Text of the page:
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Triode - On N'a Pas Fini D'avoir Tout Vu CD (album) cover




Eclectic Prog

3.98 | 35 ratings

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Retired Admin
4 stars Your pet's fave

One of the most delightful and charming little albums you're ever likely to come across, Triode's sole album is the sort of album that washes your hair before it sings gently in your ear.

With a flute song from distant gardens and a genuine feel of 1970s nostalgia with twinkling cymbals, wooden congas and a slow coarse guitar that sweeps its way through the music like a janitor on acid, - the music filling up your room is one of slow hazy psychedelia lead jazz rock. Every time I play this one, I get the feeling of sitting on a heather shrouded meadow with all kinds of freaky people hanging around on the grass - eating fruits, grooming beards, jumping through fiery hoops, making love in trees and generally just having a funky good old time with everything. This music is being played continuously from up on high, where small midgety folks have decorated the forest treetop line with dozens of Bose speakers. It gives off a certain frivolous kitchen-party-in-the-rough kind of feel, and instantly makes people feel better about their lives, what they're doing with it, and perhaps moreover forget everything nasty in it. Triode feed off your willingness to become one with your lawn, and while not far off Jethro Tull's bluesy flute rock debut - this one seems altogether more with it - in tune with the times surrounding it. Sure it sounds like it was made in 69 with all the bluesyness of the guitars and bass licks, yet the nicely recorded percussions as well as the delicate and jazzy flute make this thing into something timeless.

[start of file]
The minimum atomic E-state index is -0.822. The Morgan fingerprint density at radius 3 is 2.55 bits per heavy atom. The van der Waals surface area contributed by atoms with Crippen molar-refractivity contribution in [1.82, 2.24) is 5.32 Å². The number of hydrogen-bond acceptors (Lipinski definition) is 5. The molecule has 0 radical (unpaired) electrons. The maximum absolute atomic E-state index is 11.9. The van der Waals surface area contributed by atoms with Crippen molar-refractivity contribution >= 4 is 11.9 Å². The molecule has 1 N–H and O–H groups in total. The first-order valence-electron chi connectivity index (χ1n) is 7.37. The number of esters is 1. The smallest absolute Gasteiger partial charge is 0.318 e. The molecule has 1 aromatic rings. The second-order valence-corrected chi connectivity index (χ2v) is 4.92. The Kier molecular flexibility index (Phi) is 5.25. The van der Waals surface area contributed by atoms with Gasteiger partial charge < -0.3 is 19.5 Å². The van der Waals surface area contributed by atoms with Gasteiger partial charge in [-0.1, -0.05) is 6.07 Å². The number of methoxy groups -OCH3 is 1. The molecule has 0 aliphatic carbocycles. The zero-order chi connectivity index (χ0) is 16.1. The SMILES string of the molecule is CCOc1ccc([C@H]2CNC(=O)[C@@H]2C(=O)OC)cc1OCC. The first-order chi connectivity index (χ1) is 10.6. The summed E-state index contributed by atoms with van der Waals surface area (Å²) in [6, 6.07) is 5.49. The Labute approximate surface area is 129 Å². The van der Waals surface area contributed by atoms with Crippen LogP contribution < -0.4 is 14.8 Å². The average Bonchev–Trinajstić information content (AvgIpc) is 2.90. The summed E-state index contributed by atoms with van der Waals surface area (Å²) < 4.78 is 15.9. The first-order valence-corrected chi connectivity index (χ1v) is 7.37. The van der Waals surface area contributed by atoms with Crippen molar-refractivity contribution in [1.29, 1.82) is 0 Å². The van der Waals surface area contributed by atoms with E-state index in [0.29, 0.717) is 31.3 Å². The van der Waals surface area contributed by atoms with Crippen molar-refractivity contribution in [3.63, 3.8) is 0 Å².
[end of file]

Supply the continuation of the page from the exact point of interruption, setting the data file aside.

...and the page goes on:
I like to listen to this at parties, where I sneak in with my I-pod and wait for people's incompetence to play music continuously, and then swooof like a great big leopard I swoop over the controls and let this wonderful chill, saucy, funky, warm, electric, sweaty, jazzy, bluesy and earthy like the very colour of its cover art - music roll over the unsuspecting crowd.

There is indeed something earthy about Triode. An immense musical root network which has buried its feet deep beneath the surface of the soil........... Maybe that's why I always get these hippie images of heathers and people partying on lawns with this thing? Either way, it's the single most alluring part of this album - that warm, earthy feel permeating it.

I played this to my black bird friend I've named Charlie. He sits in the highest pine tree in my folks' garden. Come noon he'll be tooting his horn about whatever it is that birds talk about (Flying methods and possible readjustments perhaps?), and here the other day I had this album playing from a small pair of MP3 speakers resting cosily in an Agave cactus. The moods of the flute seemed to interest him, and at one point I was under the impression that he threw a spastic fit, during a flute spitting manoeuvre of one of the more rocking sections - completely out of his head jumping halfway down the branch - collecting himself enough to jumble back on top of it with an intensive and life invigorating PEEEEP - the likes I normally only hear when there's brown feathered women about him.

So there you have it. This album is so good, it naturally attracts different species. Just think about what amazing get togethers you could throw, if you would be able to expect giraffes and squirrels attending.

Guldbamsen | 4/5 |


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